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Results: 1 to 20 of 107

Similar articles for PubMed (Select 19204129)

1.

Prescribing discrepancies likely to cause adverse drug events after patient transfer.

Boockvar KS, Liu S, Goldstein N, Nebeker J, Siu A, Fried T.

Qual Saf Health Care. 2009 Feb;18(1):32-6. doi: 10.1136/qshc.2007.025957.

2.

Reply to discrepancies in drug approvals: A global dilemma.

Ezeife DA, Truong TH, Tang PA.

Cancer. 2015 Jun 16. doi: 10.1002/cncr.29482. [Epub ahead of print] No abstract available.

PMID:
26080025
3.

Discrepancies in drug approvals: A global dilemma.

Wilson MK, Karakasis K, Oza AM.

Cancer. 2015 Jun 16. doi: 10.1002/cncr.29484. [Epub ahead of print] No abstract available.

PMID:
26079099
4.

Impact of a Swiss adverse drug event prevention collaborative.

Staines A, Mattia C, Schaad N, Lécureux E, Bonnabry P.

J Eval Clin Pract. 2015 May 26. doi: 10.1111/jep.12376. [Epub ahead of print]

PMID:
26011777
5.

Ambulatory Computerized Prescribing and Preventable Adverse Drug Events.

Overhage JM, Gandhi TK, Hope C, Seger AC, Murray MD, Orav EJ, Bates DW.

J Patient Saf. 2015 May 21. [Epub ahead of print]

PMID:
26001546
6.

Analyzing performance discrepancies-part 2.

Modic MB.

J Nurses Prof Dev. 2015 May-Jun;31(3):180-1. doi: 10.1097/NND.0000000000000181. No abstract available.

PMID:
25993459
7.

Assessing the potential adoption and usefulness of concurrent, action-oriented, electronic adverse drug event triggers designed for the outpatient setting.

Mull HJ, Rosen AK, Shimada SL, Rivard PE, Nordberg B, Long B, Hoffman JM, Leecaster M, Savitz LA, Shanahan CW, Helwig A, Nebeker JR.

EGEMS (Wash DC). 2015 Apr 30;3(1):1116. doi: 10.13063/2327-9214.1116. eCollection 2015.

8.

Meaningful Use Stage 2 E-Prescribing Threshold and Adverse Drug Events in the Medicare Part D Population with Diabetes.

Powers C, Gabriel MH, Encinosa W, Mostashari F, Bynum J.

J Am Med Inform Assoc. 2015 May 6. pii: ocv036. doi: 10.1093/jamia/ocv036. [Epub ahead of print]

PMID:
25948698
9.

Analyzing performance discrepancies.

[No authors listed]

J Nurses Prof Dev. 2015 Mar-Apr;31(2):120-1. doi: 10.1097/NND.0000000000000155. No abstract available.

PMID:
25790366
10.

A formal medication reconciliation programme in a haemodialysis unit can identify medication discrepancies and potentially prevent adverse drug events.

Chan WW, Mahalingam G, Richardson RM, Fernandes OA, Battistella M.

J Ren Care. 2015 Jun;41(2):104-9. doi: 10.1111/jorc.12107. Epub 2015 Feb 19.

PMID:
25703922
11.

Quick assessment of drug-related admissions over time (QUADRAT study).

Warlé-van Herwaarden MF, Valkhoff VE, Herings RM, Engelkes M, van Blijderveen JC, Rodenburg EM, de Bie S, Alsma J, van de Steeg-Gompel C, Kramers C, Meyboom RH, Sturkenboom MC, De Smet PA.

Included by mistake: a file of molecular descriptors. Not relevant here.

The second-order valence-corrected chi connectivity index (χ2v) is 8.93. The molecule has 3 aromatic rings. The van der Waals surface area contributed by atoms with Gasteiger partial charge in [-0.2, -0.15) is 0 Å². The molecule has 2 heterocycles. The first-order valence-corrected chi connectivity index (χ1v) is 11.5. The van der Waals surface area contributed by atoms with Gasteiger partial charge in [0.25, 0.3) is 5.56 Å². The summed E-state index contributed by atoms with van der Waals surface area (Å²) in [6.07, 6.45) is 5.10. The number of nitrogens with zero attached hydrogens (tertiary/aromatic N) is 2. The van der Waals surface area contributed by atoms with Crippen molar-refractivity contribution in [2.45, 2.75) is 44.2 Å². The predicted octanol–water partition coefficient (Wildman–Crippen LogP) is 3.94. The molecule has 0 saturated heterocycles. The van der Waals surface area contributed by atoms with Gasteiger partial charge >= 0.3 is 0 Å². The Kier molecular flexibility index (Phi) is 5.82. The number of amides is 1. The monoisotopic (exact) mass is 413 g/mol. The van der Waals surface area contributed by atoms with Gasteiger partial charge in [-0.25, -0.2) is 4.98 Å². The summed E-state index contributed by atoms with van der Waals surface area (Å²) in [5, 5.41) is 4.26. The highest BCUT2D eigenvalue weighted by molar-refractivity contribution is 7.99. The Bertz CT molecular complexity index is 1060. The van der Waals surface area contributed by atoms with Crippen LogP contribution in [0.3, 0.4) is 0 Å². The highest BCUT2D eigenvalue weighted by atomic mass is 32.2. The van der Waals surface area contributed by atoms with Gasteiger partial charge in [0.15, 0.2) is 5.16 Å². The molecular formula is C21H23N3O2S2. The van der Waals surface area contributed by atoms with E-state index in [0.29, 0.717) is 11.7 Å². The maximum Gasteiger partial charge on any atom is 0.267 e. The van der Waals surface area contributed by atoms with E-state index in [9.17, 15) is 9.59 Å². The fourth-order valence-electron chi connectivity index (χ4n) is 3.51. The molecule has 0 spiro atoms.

Pharmacoepidemiol Drug Saf. 2015 May;24(5):495-503. doi: 10.1002/pds.3747. Epub 2015 Feb 12.

PMID:
25683383
12.

Adverse drug event detection in pediatric oncology and hematology patients: using medication triggers to identify patient harm in a specialized pediatric patient population.

Call RJ, Burlison JD, Robertson JJ, Scott JR, Baker DK, Rossi MG, Howard SC, Hoffman JM.

J Pediatr. 2014 Sep;165(3):447-52.e4. doi: 10.1016/j.jpeds.2014.03.033. Epub 2014 Apr 25.

PMID:
24768254
13.

Hospital admissions caused by adverse drug events: an Australian prospective study.

Phillips AL, Nigro O, Macolino KA, Scarborough KC, Doecke CJ, Angley MT, Shakib S.

Aust Health Rev. 2014 Feb;38(1):51-7. doi: 10.1071/AH12027.

PMID:
24351707
14.

Performance of the adverse drug event trigger tool and the global trigger tool for identifying adverse drug events: experience in a Belgian hospital.

Carnevali L, Krug B, Amant F, Van Pee D, Gérard V, de Béthune X, Spinewine A.

Ann Pharmacother. 2013 Nov;47(11):1414-9. doi: 10.1177/1060028013500939.

PMID:
24285758
15.

Incidence of adverse drug events in an academic hospital: a prospective cohort study.

Aljadhey H, Mahmoud MA, Mayet A, Alshaikh M, Ahmed Y, Murray MD, Bates DW.

Int J Qual Health Care. 2013 Dec;25(6):648-55. doi: 10.1093/intqhc/mzt075. Epub 2013 Oct 17.

16.

Use and perceived benefits of mobile devices by physicians in preventing adverse drug events in the nursing home.

Handler SM, Boyce RD, Ligons FM, Perera S, Nace DA, Hochheiser H.

J Am Med Dir Assoc. 2013 Dec;14(12):906-10. doi: 10.1016/j.jamda.2013.08.014. Epub 2013 Oct 2.

17.

Adverse drug events in older hospitalized patients: results and reliability of a comprehensive and structured identification strategy.

Klopotowska JE, Wierenga PC, Stuijt CC, Arisz L, Dijkgraaf MG, Kuks PF, Asscheman H, de Rooij SE, Lie-A-Huen L, Smorenburg SM; WINGS Study Group.

PLoS One. 2013 Aug 5;8(8):e71045. doi: 10.1371/journal.pone.0071045. Print 2013.

18.

Loving and lamenting the role of medications in long term care.

Sloane PD, Burkhart JI.

J Am Med Dir Assoc. 2013 Jun;14(6):384-5. doi: 10.1016/j.jamda.2013.03.023. No abstract available.

PMID:
23764208
19.

Adverse drug events in surgical patients: an observational multicentre study.

de Boer M, Boeker EB, Ramrattan MA, Kiewiet JJ, Dijkgraaf MG, Boermeester MA, Lie-A-Huen L.

Int J Clin Pharm. 2013 Oct;35(5):744-52. doi: 10.1007/s11096-013-9797-5. Epub 2013 May 31.

PMID:
23722455
20.

Profile of prescribing errors detected by clinical pharmacists in paediatric hospitals in Spain.

Fernández-Llamazares CM, Pozas M, Feal B, Cabañas MJ, Villaronga M, Hernández-Gago Y, Ruiz de Villegas M, Álvarez-del-Vayo C.

Int J Clin Pharm. 2013 Aug;35(4):638-46. doi: 10.1007/s11096-013-9785-9. Epub 2013 May 25.

PMID:
23708882
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